John Paczkowski

Recent Posts by John Paczkowski

You Know, the AOL-Time Warner Merger Sounded Like a Good Idea at the Time, Too


Microsoft taking over Yahoo–that conversation has never come up. [We discussed] search, and Microsoft co-owning some of our search. I will not sell a piece of search. It is like selling your right arm while keeping your left–it does not make any sense.”

Former Yahoo CEO Terry Semel, The New Yorker, May, 2006

Google’s relentless success in both search and Internet advertising has finally pushed Microsoft over the edge. The software giant made an unsolicited $44.6 billion cash and stock bid for Yahoo this morning. The offer of $31 a share is a 62% premium over Yahoo’s closing stock price on Thursday.

“Microsoft’s consistent belief has been that the combination of Microsoft and Yahoo clearly represents the best way to deliver maximum value to our respective shareholders, as well as create a more efficient and competitive company that would provide greater value and service to our customers,” Microsoft CEO Steve Ballmer said in a letter to Yahoo’s board of directors. “In late 2006 and early 2007, we jointly explored a broad range of ways in which our two companies might work together. These discussions were based on a vision that the online businesses of Microsoft and Yahoo should be aligned in some way to create a more effective competitor in the online marketplace. We discussed a number of alternatives ranging from commercial partnerships to a merger proposal, which you rejected. While a commercial partnership may have made sense at one time, Microsoft believes that the only alternative now is the combination of Microsoft and Yahoo that we are proposing.”

yah___fail.jpgA compelling proposal and one that Yahoo said it will evaluate “carefully and promptly.”

Though not as promptly as Yahoo’s impatient investors, who proffered their evaluation within moments of market open today. Yahoo shares, which have long been sinking into the mud, spiked nearly 50% in morning trading. And they may soar higher still.

Some analysts believe Microsoft may have to raise its bid to close the deal. “The Yahoo offer could rise above $31 [a share],” Leland Westerfield, an analyst at BMO Capital Markets, wrote in a research note this morning. “The valuation amounts to 12 times projected core EBITDA for Yahoo, net of cash and equity assets from Yahoo Japan and Alibaba and GMarket that amount to ~$12 per Yahoo. The offer, presented as an open letter to [the] Yahoo Board, strikes us an effort to drive a wedge between Yahoo management and directors’ constituencies, who might favor a transaction and those who resist a takeover–and therefore it is our view that Microsoft would ultimately need to sweeten its initial offer price in order to prevail.”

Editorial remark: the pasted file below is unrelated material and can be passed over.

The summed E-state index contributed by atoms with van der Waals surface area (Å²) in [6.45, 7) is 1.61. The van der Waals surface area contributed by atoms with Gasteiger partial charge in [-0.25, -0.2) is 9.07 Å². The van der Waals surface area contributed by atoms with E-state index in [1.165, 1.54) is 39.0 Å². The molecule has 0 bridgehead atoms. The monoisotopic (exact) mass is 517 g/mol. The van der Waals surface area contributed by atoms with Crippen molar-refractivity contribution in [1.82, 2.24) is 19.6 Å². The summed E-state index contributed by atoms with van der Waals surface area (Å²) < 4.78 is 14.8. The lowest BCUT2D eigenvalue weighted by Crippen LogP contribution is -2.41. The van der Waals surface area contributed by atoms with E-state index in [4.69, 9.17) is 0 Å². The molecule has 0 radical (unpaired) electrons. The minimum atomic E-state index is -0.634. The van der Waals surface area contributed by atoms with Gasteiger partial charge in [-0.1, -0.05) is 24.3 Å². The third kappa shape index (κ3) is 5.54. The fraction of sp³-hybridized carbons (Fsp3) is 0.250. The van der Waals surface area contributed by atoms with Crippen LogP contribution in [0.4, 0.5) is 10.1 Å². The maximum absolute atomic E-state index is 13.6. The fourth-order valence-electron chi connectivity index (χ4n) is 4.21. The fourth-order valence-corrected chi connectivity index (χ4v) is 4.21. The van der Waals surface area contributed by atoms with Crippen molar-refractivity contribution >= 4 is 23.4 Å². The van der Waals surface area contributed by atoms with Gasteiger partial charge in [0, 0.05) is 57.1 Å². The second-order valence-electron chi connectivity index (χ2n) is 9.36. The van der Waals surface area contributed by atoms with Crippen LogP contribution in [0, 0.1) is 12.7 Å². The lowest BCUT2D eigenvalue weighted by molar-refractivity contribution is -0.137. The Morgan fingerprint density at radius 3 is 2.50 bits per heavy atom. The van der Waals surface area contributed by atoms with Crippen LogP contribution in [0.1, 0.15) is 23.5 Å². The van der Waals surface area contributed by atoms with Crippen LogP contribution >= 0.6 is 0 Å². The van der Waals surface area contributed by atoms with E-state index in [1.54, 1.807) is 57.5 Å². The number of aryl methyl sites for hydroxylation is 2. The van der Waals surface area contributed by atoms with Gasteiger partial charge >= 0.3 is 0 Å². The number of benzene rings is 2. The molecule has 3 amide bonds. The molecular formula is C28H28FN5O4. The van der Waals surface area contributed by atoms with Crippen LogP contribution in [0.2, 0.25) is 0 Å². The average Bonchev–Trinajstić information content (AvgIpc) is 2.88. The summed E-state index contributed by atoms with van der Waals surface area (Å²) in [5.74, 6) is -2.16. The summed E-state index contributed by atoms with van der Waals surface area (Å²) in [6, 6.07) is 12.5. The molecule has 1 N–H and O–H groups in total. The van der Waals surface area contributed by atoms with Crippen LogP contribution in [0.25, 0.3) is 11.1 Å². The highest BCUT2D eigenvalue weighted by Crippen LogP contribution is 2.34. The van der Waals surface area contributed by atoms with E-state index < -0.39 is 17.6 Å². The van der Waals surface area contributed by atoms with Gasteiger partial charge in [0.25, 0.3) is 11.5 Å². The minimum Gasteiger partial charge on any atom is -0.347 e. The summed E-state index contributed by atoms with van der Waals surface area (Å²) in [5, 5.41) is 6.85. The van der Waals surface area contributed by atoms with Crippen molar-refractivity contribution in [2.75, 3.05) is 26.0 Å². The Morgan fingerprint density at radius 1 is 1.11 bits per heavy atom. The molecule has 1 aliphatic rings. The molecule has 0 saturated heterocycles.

If Microsoft is able to close the deal, it will gain control of an estimated 27% of the search advertising market. That still pales in comparison to the 65% controlled by Google, but it’s an improvement nonetheless. According to a quick analysis by the folks at Silicon Alley Insider, a combined Yahoo-Microsoft would have revenues of $13 billion and operating profits of $1.1 billion in 2009.


As Ballmer said during a conference call this morning, the deal is “the next major milestone in Microsoft’s transformation.”


And, perhaps, Yahoo’s as well. As Kara Swisher writes over at BoomTown, “… while it’s never over until it’s over, let me just say, for Yahoo, it’s over.”

And so a final question, then: Microhoo or Yacrosoft?


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The problem with the Billionaire Savior phase of the newspaper collapse has always been that billionaires don’t tend to like the kind of authority-questioning journalism that upsets the status quo.

— Ryan Chittum, writing in the Columbia Journalism Review about the promise of Pierre Omidyar’s new media venture with Glenn Greenwald